• The semi-industrial meets Scandinavian palette of brickwork, black steel, concrete floors and blonde timber that started in the modern coffee shop has largely had its day. New trends in interior design are moving towards a more decorative, plush and eclectic look. Richer colour palettes and greater comfort in furniture and upholstery with a more classic look. Pretty much anything goes, but above all the décor should complement the food on offer and should extend to staff dress and inventory.


  • In these times of COVID-19 and social distancing the hospitality world is going to take time to find a new normal. As restaurants and bars gradually reopen, packed dining areas will be a thing of the past and the expansion of external dining will be the initial push. This has its own challenges – limiting exposure to wind and rain, excessive cold or heat, and limiting time for birds to take over the tables! Furniture will need to be robust and easy to clean quickly, and the emphasis will be on great table service.
  • Modern radiant heating panels are great on cooler days below an awning, and there is nothing better than eating or drinking outside on a fine evening.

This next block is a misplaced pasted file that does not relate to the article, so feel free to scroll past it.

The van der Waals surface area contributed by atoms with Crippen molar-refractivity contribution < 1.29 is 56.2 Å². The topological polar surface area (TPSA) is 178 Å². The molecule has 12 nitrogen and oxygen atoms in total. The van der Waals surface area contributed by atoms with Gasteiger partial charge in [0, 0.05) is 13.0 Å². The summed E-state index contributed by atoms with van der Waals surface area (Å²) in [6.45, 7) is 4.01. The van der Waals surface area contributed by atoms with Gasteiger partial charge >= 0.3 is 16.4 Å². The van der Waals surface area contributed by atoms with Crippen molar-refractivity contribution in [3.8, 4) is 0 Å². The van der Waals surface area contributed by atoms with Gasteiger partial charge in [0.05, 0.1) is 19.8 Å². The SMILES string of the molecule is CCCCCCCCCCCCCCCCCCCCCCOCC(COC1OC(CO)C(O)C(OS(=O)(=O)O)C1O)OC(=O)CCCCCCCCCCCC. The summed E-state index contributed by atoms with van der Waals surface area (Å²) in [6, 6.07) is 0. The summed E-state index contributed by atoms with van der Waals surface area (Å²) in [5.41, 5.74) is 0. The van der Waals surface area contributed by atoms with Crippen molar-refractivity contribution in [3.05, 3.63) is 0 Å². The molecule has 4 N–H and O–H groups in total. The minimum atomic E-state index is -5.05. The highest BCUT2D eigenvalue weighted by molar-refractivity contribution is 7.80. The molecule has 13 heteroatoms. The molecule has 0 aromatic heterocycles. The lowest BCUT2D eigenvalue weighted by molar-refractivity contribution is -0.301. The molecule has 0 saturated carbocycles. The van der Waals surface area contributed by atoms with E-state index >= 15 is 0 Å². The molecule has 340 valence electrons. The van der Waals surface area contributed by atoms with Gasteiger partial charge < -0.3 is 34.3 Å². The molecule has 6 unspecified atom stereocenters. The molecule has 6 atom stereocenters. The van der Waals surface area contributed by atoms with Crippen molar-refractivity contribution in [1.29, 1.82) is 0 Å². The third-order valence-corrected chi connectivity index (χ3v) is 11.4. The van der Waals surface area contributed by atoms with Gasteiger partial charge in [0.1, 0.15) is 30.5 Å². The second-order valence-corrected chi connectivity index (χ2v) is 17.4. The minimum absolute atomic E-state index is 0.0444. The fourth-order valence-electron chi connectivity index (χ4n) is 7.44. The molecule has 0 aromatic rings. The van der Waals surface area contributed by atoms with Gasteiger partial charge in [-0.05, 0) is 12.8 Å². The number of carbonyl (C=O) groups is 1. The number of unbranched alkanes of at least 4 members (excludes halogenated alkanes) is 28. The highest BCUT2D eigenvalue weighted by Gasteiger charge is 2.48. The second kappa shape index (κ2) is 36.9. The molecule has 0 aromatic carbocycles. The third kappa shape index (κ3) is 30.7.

Considering the above elements will go a long way to ensure any hospitality venue – be it a restaurant, bar or café – will be a memorable experience for patrons, and a place they return to again and again. Although, of course, choosing a chef and menu will also be critical – I’ll leave that part to the culinary experts.

Adrian Downes is Director of Interiors at Thexton Smith Architecture and Interiors. With 30 plus years of experience designing incredible hospitality, hotel and commercial spaces, Adrian has a wealth of expertise to share with his clients.

Thinking about a restaurant remodel or starting a new venture? Give the team at Thexton Smith a call or email for a free, no obligation chat about your ideas, and let’s see if we can help you get started. We’re approachable, knowledgeable and passionate about what we do.

The basics of good Hotel Design

Hotels have been evolving over the past few years. No longer are they monoliths of identical rooms with a glittery reception area and a vast overpriced restaurant; they must now appeal to a broader, more savvy demographic in terms of the overall offering and flexibility.

Large hotels will always exist, but most hotel groups are diversifying their portfolio into sub-brands, each with their own identity, appealing to a slightly different market. This is an attempt to compete with some of the smaller boutique brands who are redefining the hotel space.

Customer service and staffing is probably the most important element in any successful hotel. In the COVID-normal era direct contact may be minimised and even greater emphasis placed on wellness and other personal sensory engagement, as now more than ever travellers seek to unwind and relax.


Not just a place to check in or wait for a taxi, the lobby now serves as a workplace for both guests and visitors, and a living area for residents who don’t just want to sit in their rooms. A blended retail experience such as a florist might soften the entry experience and add colour and life.